Consumer confidence slides in February spelling potentially bad news for property market


UK consumer confidence took a hit in February falling to the lowest level in over a year, a survey from pollsters NOP GfK – conducted on behalf of the European Commission – showed recently. The reasons for the slump includes concerns on the debate over remaining in or leaving the European Union combined with evidence of global growth wobbles driven by China.
“Despite the positive impact of continued low interest rates and subdued inflation on our day-to-day household budgets, the feeble outlook for growth and a variety of economic uncertainties since the start of the year has depressed our New Year optimism,” said Joe Staton, Head of Market Dynamics at GfK.

These two significant developments means Britons felt less confident in February this year than they had since January 2015, despite continued low interest rates and rising Additional details in the survey showed that UK consumer’s confidence over the British economy in the next 12 months slid, as did their confidence over making major purchases, which includes buying a house.

While this measure isn’t the only indicator of confidence in the UK it is a key one and suggests the UK’s housing market could suffer as people think twice about making such a major purchase due to concerns on other matters, including the outlook for the British economy.

But, as we have stated in previous blogs, lower for longer interest rates, rising employment and an ongoing lack of properties for sale could well combine to make property auctions a more popular method for buying homes or investments for some people. Why? Well, there’s always a chance for a bargain at an auction and people are often encouraged to attend and bid on that possibility alone!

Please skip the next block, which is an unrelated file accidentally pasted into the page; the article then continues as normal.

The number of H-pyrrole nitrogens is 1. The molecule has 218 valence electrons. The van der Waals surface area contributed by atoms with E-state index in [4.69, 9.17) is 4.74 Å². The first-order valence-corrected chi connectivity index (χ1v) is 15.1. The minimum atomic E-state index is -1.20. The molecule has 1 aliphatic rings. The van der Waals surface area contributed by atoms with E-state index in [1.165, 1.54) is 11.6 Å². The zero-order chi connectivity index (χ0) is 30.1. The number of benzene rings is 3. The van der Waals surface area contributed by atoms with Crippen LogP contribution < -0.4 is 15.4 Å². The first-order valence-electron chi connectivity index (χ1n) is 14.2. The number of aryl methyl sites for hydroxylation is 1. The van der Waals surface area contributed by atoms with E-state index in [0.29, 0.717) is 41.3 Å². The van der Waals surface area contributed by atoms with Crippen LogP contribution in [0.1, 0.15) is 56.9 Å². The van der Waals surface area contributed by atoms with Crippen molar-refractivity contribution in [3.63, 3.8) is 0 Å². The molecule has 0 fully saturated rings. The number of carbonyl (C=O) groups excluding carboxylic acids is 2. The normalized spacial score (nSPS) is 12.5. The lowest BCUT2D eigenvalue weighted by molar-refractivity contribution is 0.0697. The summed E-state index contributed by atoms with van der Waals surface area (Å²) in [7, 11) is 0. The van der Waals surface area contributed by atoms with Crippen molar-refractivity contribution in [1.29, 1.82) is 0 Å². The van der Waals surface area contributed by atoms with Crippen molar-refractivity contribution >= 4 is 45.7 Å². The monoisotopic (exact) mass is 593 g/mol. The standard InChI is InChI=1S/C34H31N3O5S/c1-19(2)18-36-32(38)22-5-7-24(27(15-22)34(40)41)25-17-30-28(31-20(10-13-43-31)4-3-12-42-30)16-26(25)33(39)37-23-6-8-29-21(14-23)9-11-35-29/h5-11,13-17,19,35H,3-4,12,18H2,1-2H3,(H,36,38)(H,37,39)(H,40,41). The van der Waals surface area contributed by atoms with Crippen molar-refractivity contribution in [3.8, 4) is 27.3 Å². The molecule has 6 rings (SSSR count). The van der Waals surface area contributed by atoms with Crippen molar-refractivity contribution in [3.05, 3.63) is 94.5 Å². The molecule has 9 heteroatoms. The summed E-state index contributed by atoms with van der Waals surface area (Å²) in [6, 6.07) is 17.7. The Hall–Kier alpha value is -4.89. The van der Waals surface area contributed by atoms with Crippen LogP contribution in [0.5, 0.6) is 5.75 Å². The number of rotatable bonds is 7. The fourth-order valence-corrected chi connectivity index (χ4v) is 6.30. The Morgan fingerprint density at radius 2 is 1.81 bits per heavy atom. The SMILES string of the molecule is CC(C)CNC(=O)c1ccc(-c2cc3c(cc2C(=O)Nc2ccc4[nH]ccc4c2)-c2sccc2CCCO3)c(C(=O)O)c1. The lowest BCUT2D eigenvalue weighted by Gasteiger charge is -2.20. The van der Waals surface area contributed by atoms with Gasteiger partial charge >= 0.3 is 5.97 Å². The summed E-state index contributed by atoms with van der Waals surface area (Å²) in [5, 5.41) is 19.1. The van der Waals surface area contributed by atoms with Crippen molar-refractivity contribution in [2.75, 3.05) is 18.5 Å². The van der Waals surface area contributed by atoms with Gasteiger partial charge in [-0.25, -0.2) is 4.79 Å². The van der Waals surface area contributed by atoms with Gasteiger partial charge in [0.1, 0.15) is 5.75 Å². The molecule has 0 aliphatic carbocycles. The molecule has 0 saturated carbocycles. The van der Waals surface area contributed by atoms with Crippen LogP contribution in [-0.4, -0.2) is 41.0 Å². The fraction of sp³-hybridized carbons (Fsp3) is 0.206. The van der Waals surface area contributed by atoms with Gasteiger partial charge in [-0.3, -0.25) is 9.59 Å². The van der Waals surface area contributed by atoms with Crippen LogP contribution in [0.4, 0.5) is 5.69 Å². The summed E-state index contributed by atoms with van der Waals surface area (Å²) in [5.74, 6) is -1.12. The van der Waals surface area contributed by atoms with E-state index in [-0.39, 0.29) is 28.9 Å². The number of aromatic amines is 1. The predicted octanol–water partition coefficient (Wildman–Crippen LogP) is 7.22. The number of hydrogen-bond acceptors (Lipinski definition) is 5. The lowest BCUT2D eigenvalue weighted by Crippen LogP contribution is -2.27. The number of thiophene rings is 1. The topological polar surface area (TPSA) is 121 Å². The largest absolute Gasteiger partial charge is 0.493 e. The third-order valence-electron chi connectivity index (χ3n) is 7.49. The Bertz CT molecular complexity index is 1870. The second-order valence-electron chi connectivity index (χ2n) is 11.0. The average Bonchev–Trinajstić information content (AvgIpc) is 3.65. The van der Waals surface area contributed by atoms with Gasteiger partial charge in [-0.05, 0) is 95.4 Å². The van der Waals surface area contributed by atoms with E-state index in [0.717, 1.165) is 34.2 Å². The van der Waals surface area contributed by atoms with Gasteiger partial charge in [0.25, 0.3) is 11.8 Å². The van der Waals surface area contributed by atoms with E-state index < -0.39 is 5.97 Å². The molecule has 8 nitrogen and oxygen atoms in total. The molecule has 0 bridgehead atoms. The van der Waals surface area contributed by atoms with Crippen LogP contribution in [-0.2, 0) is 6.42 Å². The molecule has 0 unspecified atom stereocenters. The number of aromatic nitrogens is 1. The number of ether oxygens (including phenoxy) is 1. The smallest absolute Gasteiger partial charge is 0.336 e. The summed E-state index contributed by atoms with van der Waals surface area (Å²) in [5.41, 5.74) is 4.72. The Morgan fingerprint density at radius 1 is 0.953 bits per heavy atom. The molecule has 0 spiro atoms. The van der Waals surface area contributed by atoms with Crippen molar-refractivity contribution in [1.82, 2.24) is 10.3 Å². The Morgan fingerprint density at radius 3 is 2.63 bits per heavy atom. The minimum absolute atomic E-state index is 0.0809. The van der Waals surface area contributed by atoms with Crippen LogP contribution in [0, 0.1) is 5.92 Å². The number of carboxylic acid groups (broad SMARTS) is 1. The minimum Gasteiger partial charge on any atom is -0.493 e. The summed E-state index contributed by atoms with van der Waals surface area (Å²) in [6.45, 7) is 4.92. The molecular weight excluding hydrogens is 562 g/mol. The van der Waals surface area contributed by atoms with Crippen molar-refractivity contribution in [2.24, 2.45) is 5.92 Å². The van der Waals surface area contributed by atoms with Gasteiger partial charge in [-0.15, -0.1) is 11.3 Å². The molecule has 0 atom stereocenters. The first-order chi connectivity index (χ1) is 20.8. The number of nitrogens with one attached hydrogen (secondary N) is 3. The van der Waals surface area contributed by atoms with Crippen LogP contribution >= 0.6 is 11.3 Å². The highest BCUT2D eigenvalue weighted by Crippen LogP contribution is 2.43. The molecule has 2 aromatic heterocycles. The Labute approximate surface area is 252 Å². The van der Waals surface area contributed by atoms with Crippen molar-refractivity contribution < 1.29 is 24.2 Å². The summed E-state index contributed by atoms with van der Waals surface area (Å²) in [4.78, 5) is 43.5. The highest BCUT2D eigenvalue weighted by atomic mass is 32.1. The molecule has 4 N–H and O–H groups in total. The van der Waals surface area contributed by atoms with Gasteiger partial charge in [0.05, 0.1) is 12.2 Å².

Also, if owners need to sell a property quickly they can do so at auction and even if the property doesn’t make the reserve price there’s the potential to negotiate with unsuccessful bidders afterwards to still get a sale on auction day.

Additional research published recently by Lonres shows that 39% of sellers of luxury London homes cut the asking prices in London’s most expensive and sought after boroughs in January. As London often signals a change in property price cycles, if this trend continues then it could be a very early indication that property price inflation may, at some point, begin to slow.

Potential first-time buyers may jump for joy if this happens, but property auctioneers may also welcome such news. That’s because when a vendor chooses to sell property at auction there is always a possibility that the buyers in the room could ‘bid up’ the price of the property for sale resulting in the seller getting a higher price than expected and a commitment to pay that price formally agreed on the day.
So, while the UK’s economic outlook is cloudy, some potential positives for property auctions remain.

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